CDC Updates Outbreak Alert Related to Synthetic Cannabinoids Use

PUBLISHED: Apr 24, 2018
Relevant to: Ambulatory Care, Critical Access Hospitals, Hospitals, Medical Office

The U.S. Centers for Disease Control and Prevention (CDC) has issued an update to the Outbreak Alert they issued on April 5, 2018 about potentially life-threatening vitamin K-dependent antagonist coagulopathy associated with synthetic cannabinoids use.

According to the CDC, since the index case was identified on March 8, 2018 in Illinois, at least 160 people have presented to healthcare facilities with serious unexplained bleeding. The majority of patient presentations were in Illinois with other cases being reported from Florida, Indiana, Kentucky, Maryland, Missouri, Pennsylvania, Virginia, and Wisconsin. Laboratory investigation confirms brodifacoum exposure in at least 60 patients. There are at least 3 fatalities. At least 7 synthetic cannabinoids product samples related to this outbreak have tested positive for brodifacoum. At least one synthetic cannabinoids product has tested positive for both synthetic cannabinoid AB-FUBINACA and brodifacoum.

Lessons Learned:

Patients with a history of synthetic cannabinoids (e.g., K2, Spice, and AK47) use may:

  • Present with complaints unrelated to bleeding (e.g., appendicitis) and have numerical coagulopathy.
  • Be asymptomatic and ignorant of their numerical coagulopathy.

The issue with vitamin K treatment is cost, not availability. The cost of oral vitamin K for two weeks treatment can be $8,000 and treatment may be for months. The CDC states that options are being explored to address these issues.

Recommendations for Healthcare Providers:

Healthcare providers should maintain a high index of suspicion for vitamin K-dependent antagonist coagulopathy in patients with a history of synthetic cannabinoids (e.g., K2, Spice, and AK47) use:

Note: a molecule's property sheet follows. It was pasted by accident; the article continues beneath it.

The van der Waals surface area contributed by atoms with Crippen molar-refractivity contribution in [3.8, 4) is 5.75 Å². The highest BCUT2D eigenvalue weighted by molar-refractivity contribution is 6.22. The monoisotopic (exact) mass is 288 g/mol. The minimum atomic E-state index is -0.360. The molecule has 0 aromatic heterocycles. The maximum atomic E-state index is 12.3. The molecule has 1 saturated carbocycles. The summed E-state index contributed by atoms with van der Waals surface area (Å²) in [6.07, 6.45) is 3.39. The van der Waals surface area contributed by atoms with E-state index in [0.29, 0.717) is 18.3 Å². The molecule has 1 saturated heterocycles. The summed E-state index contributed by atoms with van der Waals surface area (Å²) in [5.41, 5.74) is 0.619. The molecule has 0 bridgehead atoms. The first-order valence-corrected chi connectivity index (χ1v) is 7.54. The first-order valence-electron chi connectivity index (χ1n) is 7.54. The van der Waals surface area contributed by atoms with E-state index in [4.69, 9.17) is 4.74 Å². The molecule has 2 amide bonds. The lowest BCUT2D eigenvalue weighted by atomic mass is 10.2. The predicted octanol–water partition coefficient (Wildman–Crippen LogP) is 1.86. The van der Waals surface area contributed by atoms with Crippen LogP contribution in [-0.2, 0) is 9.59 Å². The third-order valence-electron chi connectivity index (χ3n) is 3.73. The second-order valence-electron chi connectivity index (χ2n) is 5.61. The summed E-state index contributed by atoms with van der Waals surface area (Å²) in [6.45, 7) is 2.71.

• Presenting with clinical signs of coagulopathy, bleeding unrelated to an injury, or bleeding without another explanation; some patients may not divulge use of synthetic cannabinoids.
  • Presenting with complaints unrelated to bleeding (e.g., appendicitis).

Healthcare providers should be aware that patients with vitamin K-dependent antagonist coagulopathy associated with synthetic cannabinoids use may have friends or associates who have used the same synthetic cannabinoids product but are asymptomatic and ignorant of their numerical coagulopathy.

All patients should be asked about history of illicit drug use. All “high-risk” patients (e.g., synthetic cannabinoids users), regardless of their presentation, should be screened for vitamin K-dependent antagonist coagulopathy by checking their coagulation profile (e.g., international normalized ratio (INR) and prothrombin time (PT)).

  • Proceduralists (e.g., trauma/general/orthopedic/oral/OB-GYN/cosmetic surgeons, dentists, interventional cardiologists/radiologists, and nephrologists) should be aware that patients with a history of synthetic cannabinoids (e.g., K2, Spice, and AK47) use may be anti-coagulated without clinical signs of coagulopathy. These patients should be screened for vitamin K-dependent anti-coagulant coagulopathy prior to their procedure.
  • Contact local Poison Information Center (1-800-222-1222) for questions on diagnostic testing and management of these patients.
  • Promptly report suspected cases to local health department or state health department, if your local health department is unavailable. In addition, report any similar cases encountered since 01 February 2018 to your local health department.

In an effort to better understand the scope of this outbreak, the CDC is requesting that Medical Examiners’ offices be asked to report suspected cases, especially those without an alternative diagnosis. If individuals are identified after death or at autopsy showing signs of suspicious bleeding as described above, coroners are encouraged to report the cases to their local health department.

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